Latin America has gone through several boom years. Much of that growth has been fueled by high demand and prices for commodities, liberalizing economic policies throughout the region, large inflows of money and strong consumer growth.
Although there has been economic turbulence and political tension in several Latin American countries, the major market trends have been set largely by Brazil and Mexico, the two largest economies in the region. According to data presented by Euromonitor International, Brazil is by far the largest market in Latin America for OTC products. While annual GDP growth rates during the past several years in Brazil have been modest, the past two or three years have produced 4-5% growth per year. Growth in the OTC markets, however, has far outpaced the GDP growth rate in Brazil, and for that matter, Latin America.
Market Definitions and Growth
This article is largely concerned with what is described by Euromonitor International as the Vitamin and Dietary Supplement category of OTC. There are, however, many blurred lines between product lines and definitions. Terms like "nutraceuticals," "dietary supplements," "cosmeceuticals," "functional foods," "nutrigenomics" and "nutricosmetics" are often used to describe the kinds of products in the category, but that may be represented under different industry sectors such as skin care and foods.
Latin America consumes more vitamins ($1.5 billion in 2007) compared to dietary supplements ($762 million in 2007) (see Table 1). And the consumers are not as brand conscious when it comes to nutraceuticals. Also, traditional medicine is going global with broad acceptance of TCM (traditional Chinese medicine) and Ayurveda (traditional Indian medicine). Wellness drinks and superfruits are also emerging, as well as exotic lines featuring "Amazonian" products.
Brazil and Mexico together currently represent nearly 75% of Latin America's consumption of OTC healthcare products and 67% of vitamins and dietary supplements. The populations of these countries are growing, and aging. Further, several countries are shifting from primarily rural to urban economies, with higher productivity and wages. This also means stress and a host of related illnesses have surged in Latin America, where heart disease, diabetes, obesity and cancer are becoming more prevalent.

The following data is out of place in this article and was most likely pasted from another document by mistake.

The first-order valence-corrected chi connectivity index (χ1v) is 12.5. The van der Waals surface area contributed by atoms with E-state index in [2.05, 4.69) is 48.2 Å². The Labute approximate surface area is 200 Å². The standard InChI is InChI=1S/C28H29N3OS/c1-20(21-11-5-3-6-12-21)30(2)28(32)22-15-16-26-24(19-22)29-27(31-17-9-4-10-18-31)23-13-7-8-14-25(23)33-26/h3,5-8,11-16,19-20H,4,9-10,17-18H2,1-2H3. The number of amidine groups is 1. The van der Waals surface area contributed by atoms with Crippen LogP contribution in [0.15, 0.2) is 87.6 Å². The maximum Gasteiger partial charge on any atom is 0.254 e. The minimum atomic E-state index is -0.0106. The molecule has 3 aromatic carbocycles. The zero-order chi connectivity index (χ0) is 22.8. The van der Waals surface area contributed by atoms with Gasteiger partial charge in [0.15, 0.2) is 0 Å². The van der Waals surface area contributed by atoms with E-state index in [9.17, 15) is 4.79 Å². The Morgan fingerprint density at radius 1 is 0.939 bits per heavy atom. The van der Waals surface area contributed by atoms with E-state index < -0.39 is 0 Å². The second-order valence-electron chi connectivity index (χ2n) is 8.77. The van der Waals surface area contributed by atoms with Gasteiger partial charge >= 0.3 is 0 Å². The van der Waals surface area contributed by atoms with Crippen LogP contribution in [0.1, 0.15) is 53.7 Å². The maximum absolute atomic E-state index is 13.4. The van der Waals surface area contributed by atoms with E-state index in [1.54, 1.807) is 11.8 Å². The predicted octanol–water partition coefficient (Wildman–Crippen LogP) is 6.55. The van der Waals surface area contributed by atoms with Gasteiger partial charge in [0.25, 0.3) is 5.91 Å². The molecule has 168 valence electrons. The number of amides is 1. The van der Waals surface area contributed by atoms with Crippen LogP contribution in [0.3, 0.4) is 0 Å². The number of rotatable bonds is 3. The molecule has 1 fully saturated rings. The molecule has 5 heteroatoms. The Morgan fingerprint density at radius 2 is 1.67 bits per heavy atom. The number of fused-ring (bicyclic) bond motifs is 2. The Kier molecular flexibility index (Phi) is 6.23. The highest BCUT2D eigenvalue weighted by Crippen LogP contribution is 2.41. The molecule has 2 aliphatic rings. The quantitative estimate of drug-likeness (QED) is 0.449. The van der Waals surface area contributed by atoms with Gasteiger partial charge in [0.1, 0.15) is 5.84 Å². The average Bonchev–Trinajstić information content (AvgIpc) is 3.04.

Brazilians especially are more aware of the importance of maintaining a healthier lifestyle. This represents a significant opportunity for companies looking at Latin America as an investment option. Competition is tight however, with the major players well established and investing considerable money into promoting their products and brands.
The regulatory framework in Latin America is relatively new. The larger market countries like Brazil and Mexico have fairly well established regulations for OTCs, but the capacity to enforce regulations is limited in many cases. Vitamins and dietary supplements are only recently being viewed as a separate class of products from pharmaceuticals and foods. There is still quite a bit of work to do before Latin America catches up with regulatory structures existing in Europe, the U.S. or Japan.
Brazil's ANVISA (Agencia Nacional de Vigilancia Sanitaria) regulates pharmaceuticals and therapeutic goods for the country. It has been successful in introducing a host of regulations that bring Brazil close to global standards. Enforcement again is an issue, with little resources available. There has been a great deal of effort by ANVISA to unify regulations through the South American common market, called Mercosur. However, it is unlikely that such an effort will conclude successfully in the near future.
A special word of caution should be made regarding claims. Regardless of regulations, the thought that "what seems too good to be true usually is" is beginning to take hold as many marketers have made outlandish claims for products that delivered very little. As the markets evolve, so will consumer awareness toward product benefits and potentially deceptive claims.
As for channels of distribution, Latin America is proving to be an excellent market for direct selling models. This is especially true in the vitamin and dietary supplement market, as well as the cosmetic/skin care industry. Many people recognize the Avon brand in Brazil, where it combines staggering growth rates with improving market share over the top two skin care and cosmetic companies. OTC pharmaceuticals, on the other hand, are distributed primarily through pharmacies, with significant inroads being made in certain countries (like Mexico) for supermarket distribution, especially for generic drugs.
Euromonitor International forecasts continued growth in Latin America, with double-digit growth expected in the vitamin and dietary supplement categories for Brazil. This is due in large part to the growing awareness of the impact of nutrition on healthy lifestyles and the introduction of greater numbers of people to the consuming class.
No one knows what 2009 will bring for the industry, but given the solid fundamental economic and political state of Latin America's engine (Brazil), the best guess is that 2009 will bring a soft landing, rather than a crash to the region, and the future (beyond 2009) shows distinct promise.